The 2021 Author’s Planner is designed to be your all-in-one day planner and writing-career coach, helping you organize your writing life and get on a clear path to reach your goals.
 
“I absolutely LOVE this planner. In my opinion, it’s a must for any author who wants to stay on top of their book production and author career with minimal stress and anxiety! (And who doesn’t want that?!)” — J.R. Frontera
 
Finally, you’ll have ONE planner where you can:
– Track your daily and weekly word counts.
– Map out your writing and publishing plans for an entire year.
– Manage and track your monthly expenses so you’re ready for tax season.
– Develop your editing checklist and evaluate potential editors for your manuscripts.
– Plan your social media marketing, book promotions, and advertising.
– Sketch out ideas for your author newsletter and track your open and click-through rates.
– Have the space and flexibility to plan your days and weeks according to your own unique lifestyle and schedule.
 
Are you ready to get organized in your writing life and empowered to reach your goals? Apply method to the madness of writing and publishing with The 2021 Author’s Planner.
* This planner is dated for 2021.
 
“If lack of organization is holding your writing career back, this Author’s Planner will be your salvation. Everything you do, from your writing schedules to tracking submissions you’ve sent out, to keeping tabs on your earnings, you can track in this amazing book. Wow!” — Jimmie Bise Jr.
 
“This isn’t just a planner; it’s a reflection and goal-setting tool, a finance tracker, a social media planner, and a manuscript organizer. Combined with additional online resources, this planner has everything you need to get organized in all aspects of your author career, from the day-to-day actions to the big vision for your authorship journeys.” — Jen Stephan Kapral
 
“As a busy author and mom, I am disorganized to a fault. Thankfully, the charts and calendars in The Author’s Planner organizes my social media, promotions, budget, and, most importantly, writing. There is no better planner available for the self-published author.” — Jen Pretty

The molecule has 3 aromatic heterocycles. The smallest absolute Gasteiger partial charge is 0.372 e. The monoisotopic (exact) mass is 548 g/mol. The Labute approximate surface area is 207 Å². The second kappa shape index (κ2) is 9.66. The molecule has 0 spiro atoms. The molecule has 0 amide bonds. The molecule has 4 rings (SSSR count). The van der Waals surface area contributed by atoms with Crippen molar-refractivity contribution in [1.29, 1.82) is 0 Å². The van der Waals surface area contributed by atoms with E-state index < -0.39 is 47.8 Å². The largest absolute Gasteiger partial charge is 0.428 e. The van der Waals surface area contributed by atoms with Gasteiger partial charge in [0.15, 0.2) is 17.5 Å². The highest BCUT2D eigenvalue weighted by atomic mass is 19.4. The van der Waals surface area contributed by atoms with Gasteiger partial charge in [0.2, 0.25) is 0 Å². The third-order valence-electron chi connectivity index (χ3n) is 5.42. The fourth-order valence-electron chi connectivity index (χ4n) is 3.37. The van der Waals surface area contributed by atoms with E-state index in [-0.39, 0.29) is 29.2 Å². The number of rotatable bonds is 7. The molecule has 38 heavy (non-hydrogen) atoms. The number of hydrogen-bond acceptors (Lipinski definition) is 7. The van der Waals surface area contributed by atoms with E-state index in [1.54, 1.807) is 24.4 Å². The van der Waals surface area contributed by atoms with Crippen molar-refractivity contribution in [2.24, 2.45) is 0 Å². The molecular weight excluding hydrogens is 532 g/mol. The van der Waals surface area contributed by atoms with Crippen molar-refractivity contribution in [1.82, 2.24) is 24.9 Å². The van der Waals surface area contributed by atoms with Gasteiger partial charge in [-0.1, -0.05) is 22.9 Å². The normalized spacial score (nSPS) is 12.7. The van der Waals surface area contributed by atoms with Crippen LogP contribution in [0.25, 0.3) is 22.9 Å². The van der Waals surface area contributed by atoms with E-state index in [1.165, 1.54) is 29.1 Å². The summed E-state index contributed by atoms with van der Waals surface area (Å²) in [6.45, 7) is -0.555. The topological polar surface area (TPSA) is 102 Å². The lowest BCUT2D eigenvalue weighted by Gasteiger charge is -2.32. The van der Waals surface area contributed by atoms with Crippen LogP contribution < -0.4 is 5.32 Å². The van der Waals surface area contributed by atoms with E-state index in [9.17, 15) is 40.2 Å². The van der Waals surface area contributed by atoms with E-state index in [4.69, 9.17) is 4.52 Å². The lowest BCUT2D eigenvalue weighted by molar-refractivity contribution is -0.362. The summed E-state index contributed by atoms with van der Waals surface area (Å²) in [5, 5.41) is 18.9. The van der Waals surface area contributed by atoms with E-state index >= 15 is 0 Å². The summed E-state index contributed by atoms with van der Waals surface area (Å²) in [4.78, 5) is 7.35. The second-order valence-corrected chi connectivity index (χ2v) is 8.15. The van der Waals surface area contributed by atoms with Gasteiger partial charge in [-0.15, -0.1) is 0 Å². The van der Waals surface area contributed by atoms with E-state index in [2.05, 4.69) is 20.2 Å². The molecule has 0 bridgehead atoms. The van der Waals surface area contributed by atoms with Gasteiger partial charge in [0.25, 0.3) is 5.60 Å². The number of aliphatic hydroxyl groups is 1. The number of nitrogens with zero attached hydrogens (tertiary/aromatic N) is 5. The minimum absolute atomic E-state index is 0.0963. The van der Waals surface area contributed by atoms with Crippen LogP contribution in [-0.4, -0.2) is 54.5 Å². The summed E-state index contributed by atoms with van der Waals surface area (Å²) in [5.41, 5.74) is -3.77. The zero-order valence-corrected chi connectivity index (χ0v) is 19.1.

Seriously, take it from me, McKenna Dean–the most disorganized person on the planet! If there is ONE tool to buy as part of your author journey for 2021, this planner is it!

Praise for the Redclaw Origins Series!

I’m a pretty happy camper this morning!

Earlier this week, I got a delightful 5 star review for Bishop’s Gambit from N.N. Light’s Book Heaven!

Last night, Bishop Takes Knight won a Bronze Medal for Best Blended Fiction in the 2020 Royal Palm Literary Awards!

The award was announced at FWA’s recent remote four-day annual conference. This annual competition, which received 549 submissions, was RPLA’s nineteenth.

“This is the most competitive RPLA we’ve ever had,” said Chris Coward, RPLA chairperson. “The RPLA administrative team, judges, and entrants did an amazing job.”

In all, the competition covered 28 adult genres and 5 Youth genres, with published and unpublished entries considered separately.

“A win at any level can help any writer market their manuscript or published book, and the detailed feedback from the judges is invaluable for all entrants,” Ms. Coward said.

The Florida Writers Association, 1,800 members strong and growing, is a nonprofit 501(c)(6) organization that supports the state’s established and emerging writers. Membership is open to the public.

The Royal Palm Literary Awards competition is a service of the Florida Writers Association established to recognize excellence in its members’ published and unpublished works while providing objective and constructive written assessments for all entrants.